I think it’s more reasonable to assume similar proportions of sales (a third to Sluggers, two thirds to other collectors worldwide) and estimate that for the eleven extra post-production Haibane Renmei cels in RS galleries, there are something like twenty-two others in private collections somewhere else. That makes forty-seven (counting the two still unsold) – or more realistically two limited editions of 25 cels each.

Nothing I’ve found positively demonstrates this. Still . . .

Case not closed.

(Update: Since then a surprising number of rilezu have popped up for sale. As of July 2017, Kittyfire has one of the eyecatch cels, and my collection has unexpectedly grown to five. So nineteen Haibane post-production cels are currently in RS galleries. As the Office F&O site is no longer available, I cannot tell how many of these rilezu had been displayed there and thus were part of the census I did in 2010. It's possible that all these were either part of the maker's "unsold" stock or had previously been owned by Japanside collectors. Still, counting up these makes it even less likely that the total number of Haibane rilezu was limited to twenty-five and more likely that Office F&O did at least two series, each one limited to 25 each. Maybe three?)

As for the douga, I’m more confident in concluding that this is not a Radix studio production sketch. Having authentic production art from NieA_7 (to which Radix also contributed), I can see that the sketch included was (as the F&O site says diplomatically) the one used to make the rilezu, but it is not a douga used to make the actual show.

Clearly, though, the artist making the sketch did so using authentic studio materials. The top corner notes the sequence numbers of the dougas that made up the image:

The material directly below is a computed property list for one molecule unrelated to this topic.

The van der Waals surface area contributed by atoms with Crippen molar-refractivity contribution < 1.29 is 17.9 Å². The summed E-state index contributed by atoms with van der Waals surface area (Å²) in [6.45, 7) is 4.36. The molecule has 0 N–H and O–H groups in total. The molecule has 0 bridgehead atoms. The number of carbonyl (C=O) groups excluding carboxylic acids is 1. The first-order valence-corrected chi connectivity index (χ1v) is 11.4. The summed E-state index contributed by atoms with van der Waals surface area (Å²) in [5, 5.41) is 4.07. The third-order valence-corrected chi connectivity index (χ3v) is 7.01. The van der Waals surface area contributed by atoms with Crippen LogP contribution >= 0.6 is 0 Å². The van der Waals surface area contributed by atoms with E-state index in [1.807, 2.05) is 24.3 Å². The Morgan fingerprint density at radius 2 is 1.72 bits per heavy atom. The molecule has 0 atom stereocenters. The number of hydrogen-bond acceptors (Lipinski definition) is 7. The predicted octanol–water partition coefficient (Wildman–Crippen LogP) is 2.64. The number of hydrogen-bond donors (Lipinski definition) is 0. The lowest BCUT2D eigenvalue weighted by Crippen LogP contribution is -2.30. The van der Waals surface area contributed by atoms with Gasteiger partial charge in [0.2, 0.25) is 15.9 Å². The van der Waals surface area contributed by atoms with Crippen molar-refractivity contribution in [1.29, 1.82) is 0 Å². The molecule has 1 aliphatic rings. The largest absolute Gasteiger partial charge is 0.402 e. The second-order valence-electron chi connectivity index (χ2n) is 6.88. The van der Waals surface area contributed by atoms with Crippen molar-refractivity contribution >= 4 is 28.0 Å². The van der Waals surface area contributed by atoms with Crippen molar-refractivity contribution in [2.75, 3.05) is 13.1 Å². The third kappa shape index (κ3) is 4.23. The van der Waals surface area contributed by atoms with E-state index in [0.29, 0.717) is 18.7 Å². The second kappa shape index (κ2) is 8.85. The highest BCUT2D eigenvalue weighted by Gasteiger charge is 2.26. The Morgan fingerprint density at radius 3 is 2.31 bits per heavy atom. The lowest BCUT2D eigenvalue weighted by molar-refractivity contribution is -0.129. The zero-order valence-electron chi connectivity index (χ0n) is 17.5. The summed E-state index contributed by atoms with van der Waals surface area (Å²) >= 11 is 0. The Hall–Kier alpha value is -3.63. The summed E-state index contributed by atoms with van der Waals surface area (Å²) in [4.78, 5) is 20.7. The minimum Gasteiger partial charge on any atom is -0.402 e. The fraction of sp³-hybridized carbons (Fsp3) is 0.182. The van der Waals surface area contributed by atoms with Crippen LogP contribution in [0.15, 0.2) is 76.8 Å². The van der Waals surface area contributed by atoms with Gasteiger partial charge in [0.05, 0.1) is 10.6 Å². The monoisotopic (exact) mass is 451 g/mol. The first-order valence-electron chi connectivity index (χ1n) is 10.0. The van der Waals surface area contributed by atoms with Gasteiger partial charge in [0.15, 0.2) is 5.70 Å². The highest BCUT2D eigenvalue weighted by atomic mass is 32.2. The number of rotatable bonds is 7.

Screening the OP sequence, one can see that these do represent positions that Reki, Hikari, and the wisp of smoke from Reki’s cigarette take at the same instant. But (as the NieA_7 dougas show) there would never have been a single production douga with three sequence numbers. These images would have been executed on separate sheets of paper and then scanned, layered, and digitally colorized.

The F&O artist combined these separate layers into one sketch, putting the lines that would be traced in black on the front and then the light trace lines (as around the wings) and the shadows on the back (see the two thumbnails). NieA_7 dougas, like all others I’ve seen for CGI animation, have all the trace lines, dark and light, on the front of the sheet and the shading only on the back.

Verdict: not the original douga. Case closed.

Still, the rilezu is far more than a fancel based on a screen cap, as it must derive from original artwork provided by Radix. The specific sequence numbers suggest that dougas were made available to the F&O artist, either in paper or (much more likely) in digital form.